Remembering our Departed with flowers
November 16, 2018
This poor man cried and the Lord heard him
November 16, 2018

Leadership woes

There are many ingredients that go into the mix in order to emerge as a fine cricketer. Professional cricket is tough, not unlike any other profession in which the young man or woman would like to graduate. It requires lots of application to the subject matter so that one can understand the whys and wherefores of the business on which one would like to focus.

I am disappointed to the point of frustration and pain when I witness the ongoing decline of the West Indies (WI) cricket team as the years sail by.  It makes me sad to recall the great men from the distant past who sacrificed time, finances and great effort to be globally recognised as a collection of cricketers that would put our disparate islands on the cricketing map of the world!  It is gloomy and depressing to observe the way we succumb to other teams as if they were shooting fish in a barrel.

India has crushed the WI in their tour of the sub-continent in the Tests, the One Day International series and then in the t20 rubber. India’s cricket is now so dominant to the Caribbean side that they could afford to drop their main players and replace them by substitutes for the last game of the three-match t20 series, who manfully stand up to the task and grab a win off the final ball of the game to secure a t20 whitewash of the World champions!  It is difficult to believe that WI is the side that won the last t20 world tournament in 2016.

Throughout the tour we, the long-suffering West Indian fans, have to keep hearing over and over again the same mantra from the coaches and the captain of what would happen when they get it right, that they’re a young team and all these mistakes are somehow allowed to occur because it is a learning experience for the youngsters.

I want these people to know that once you’re selected to represent your country, there’s nothing to gain by those excuses. It means that you are good enough to play at that level or you would not have been chosen. Is it such a rude awakening that a player selected to play cricket for his country must expect a gestation period?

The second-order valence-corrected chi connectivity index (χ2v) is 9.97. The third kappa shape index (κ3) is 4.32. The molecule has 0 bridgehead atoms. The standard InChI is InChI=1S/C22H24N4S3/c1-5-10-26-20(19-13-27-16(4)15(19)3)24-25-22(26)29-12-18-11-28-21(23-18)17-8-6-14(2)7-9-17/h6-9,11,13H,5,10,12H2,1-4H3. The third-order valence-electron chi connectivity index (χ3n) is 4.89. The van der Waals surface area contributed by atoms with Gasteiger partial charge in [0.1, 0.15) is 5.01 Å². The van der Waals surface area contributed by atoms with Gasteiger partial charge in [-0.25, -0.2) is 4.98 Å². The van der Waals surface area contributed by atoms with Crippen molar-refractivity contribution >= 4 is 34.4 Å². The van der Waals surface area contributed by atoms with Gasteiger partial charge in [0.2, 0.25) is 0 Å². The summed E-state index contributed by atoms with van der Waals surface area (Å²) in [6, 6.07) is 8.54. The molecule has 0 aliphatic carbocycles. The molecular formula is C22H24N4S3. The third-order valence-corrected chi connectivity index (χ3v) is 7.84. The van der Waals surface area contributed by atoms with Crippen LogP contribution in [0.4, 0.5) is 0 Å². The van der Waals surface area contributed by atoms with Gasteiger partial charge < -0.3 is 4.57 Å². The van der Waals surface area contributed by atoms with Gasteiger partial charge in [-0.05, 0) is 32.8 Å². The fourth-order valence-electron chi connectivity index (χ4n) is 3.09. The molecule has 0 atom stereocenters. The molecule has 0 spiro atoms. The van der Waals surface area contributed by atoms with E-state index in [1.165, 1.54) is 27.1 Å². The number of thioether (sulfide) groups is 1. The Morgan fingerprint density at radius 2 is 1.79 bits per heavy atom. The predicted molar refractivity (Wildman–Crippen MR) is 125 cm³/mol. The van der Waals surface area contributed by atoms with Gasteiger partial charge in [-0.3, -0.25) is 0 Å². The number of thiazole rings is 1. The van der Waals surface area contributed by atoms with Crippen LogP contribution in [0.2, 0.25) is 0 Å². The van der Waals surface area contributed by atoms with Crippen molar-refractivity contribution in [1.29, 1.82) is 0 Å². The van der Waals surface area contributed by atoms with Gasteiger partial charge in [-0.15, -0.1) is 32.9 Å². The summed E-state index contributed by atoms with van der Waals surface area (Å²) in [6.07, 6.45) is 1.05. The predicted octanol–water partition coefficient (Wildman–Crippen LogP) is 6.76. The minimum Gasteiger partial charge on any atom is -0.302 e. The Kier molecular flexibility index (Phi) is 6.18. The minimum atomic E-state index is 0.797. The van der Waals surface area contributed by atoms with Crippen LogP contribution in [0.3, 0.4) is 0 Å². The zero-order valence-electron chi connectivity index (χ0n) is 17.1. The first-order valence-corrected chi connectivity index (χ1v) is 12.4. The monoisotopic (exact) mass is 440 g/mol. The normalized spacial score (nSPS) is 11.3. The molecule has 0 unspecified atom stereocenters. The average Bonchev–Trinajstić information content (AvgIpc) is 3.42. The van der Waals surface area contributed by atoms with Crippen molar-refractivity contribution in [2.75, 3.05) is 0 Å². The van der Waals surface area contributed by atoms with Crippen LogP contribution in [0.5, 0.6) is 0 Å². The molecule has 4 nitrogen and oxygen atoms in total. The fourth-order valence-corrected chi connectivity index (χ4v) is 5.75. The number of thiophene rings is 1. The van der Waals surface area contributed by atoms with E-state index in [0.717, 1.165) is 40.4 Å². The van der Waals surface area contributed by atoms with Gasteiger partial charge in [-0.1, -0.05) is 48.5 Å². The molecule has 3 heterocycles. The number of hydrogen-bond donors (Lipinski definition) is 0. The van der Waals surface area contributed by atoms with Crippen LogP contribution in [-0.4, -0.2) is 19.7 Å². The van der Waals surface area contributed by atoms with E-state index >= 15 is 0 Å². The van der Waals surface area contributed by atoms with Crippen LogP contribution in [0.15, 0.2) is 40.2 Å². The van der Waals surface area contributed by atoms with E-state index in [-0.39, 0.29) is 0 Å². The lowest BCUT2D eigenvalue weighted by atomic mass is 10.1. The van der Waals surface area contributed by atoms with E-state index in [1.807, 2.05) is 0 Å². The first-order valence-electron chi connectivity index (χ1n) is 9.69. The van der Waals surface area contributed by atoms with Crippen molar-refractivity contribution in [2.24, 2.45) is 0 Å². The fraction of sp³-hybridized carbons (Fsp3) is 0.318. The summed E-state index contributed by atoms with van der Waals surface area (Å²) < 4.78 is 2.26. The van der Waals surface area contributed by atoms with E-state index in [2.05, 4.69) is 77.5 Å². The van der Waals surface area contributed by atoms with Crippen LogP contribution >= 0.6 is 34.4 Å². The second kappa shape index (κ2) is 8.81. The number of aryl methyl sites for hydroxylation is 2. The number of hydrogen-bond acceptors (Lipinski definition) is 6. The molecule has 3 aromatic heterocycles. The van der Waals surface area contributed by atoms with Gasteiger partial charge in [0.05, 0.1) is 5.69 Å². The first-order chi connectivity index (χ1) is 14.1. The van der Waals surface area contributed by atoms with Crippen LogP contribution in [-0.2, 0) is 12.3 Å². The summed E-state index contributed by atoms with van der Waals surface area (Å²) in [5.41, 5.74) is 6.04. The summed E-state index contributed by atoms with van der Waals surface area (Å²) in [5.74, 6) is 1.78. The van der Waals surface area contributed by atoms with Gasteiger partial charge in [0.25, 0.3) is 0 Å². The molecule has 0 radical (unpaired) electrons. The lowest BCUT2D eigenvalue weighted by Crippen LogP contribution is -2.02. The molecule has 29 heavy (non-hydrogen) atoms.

Those are nothing but excuses and if the selectors choose someone to play for their country, don’t come back and say that he is still young and learning!  No, Messrs Selector, Coach, and Captain, that is not acceptable. Whenever they reach that stage, they ought to be ready!

Captaincy crisis

That brings me back to the coaches, captains and what they say. Jason Holder for instance, after the WI registered their lowest total ever in an ODI against India of 104 in the fifth and final game which WI had to win to draw the series, said: “I think we just needed to have a little more application and probably get ourselves in a little longer. I still felt like it was a good enough pitch that we could have made in excess of 300 runs if we had given ourselves a chance.” What does he mean by “if we had given ourselves a chance”?

He blames poor shot selection yet there isn’t an instance where he suggests that his team’s batting skills are poor! Obviously he can’t do that because he would be laying blame on the coach for lack of preparation!

I would like to know the reason for Carlos Brathwaite’s decision when, after compiling a good score of 181 for 3 in the final t20, he decided to bowl his four leading bowlers one-over spells at the start of the Indian innings. Why?

There was no call for any special tactics and using Khary Pierre with the first over, leaving Oshane Thomas chomping at the bit, he should have known the Indian openers didn’t fancy him too much.

Now and again as a tactic, a captain could use his slow bowler with the new ball but this was a case with two useful, new ball bowlers, one quite quick and the other, Keemo Paul, accurate and swinging.

The captaincy of Holder and Brathwaite is poor. However, I don’t see anyone else around that looks as if they have any idea of strategy and tactics to lead the side.

Even the coach Stuart Law is talking of unreasonable matters: of batsmen not getting among the runs, without mentioning that their footwork is poor, and their heads when playing attacking strokes are in the air and their eyes are not on the ball. It is plain to see! Maybe that’s why Law is leaving. Maybe he can’t get through to his players!

On the outskirts there is Phil Simmons who was fired because of his criticism of the selectors but he is the only one making sense.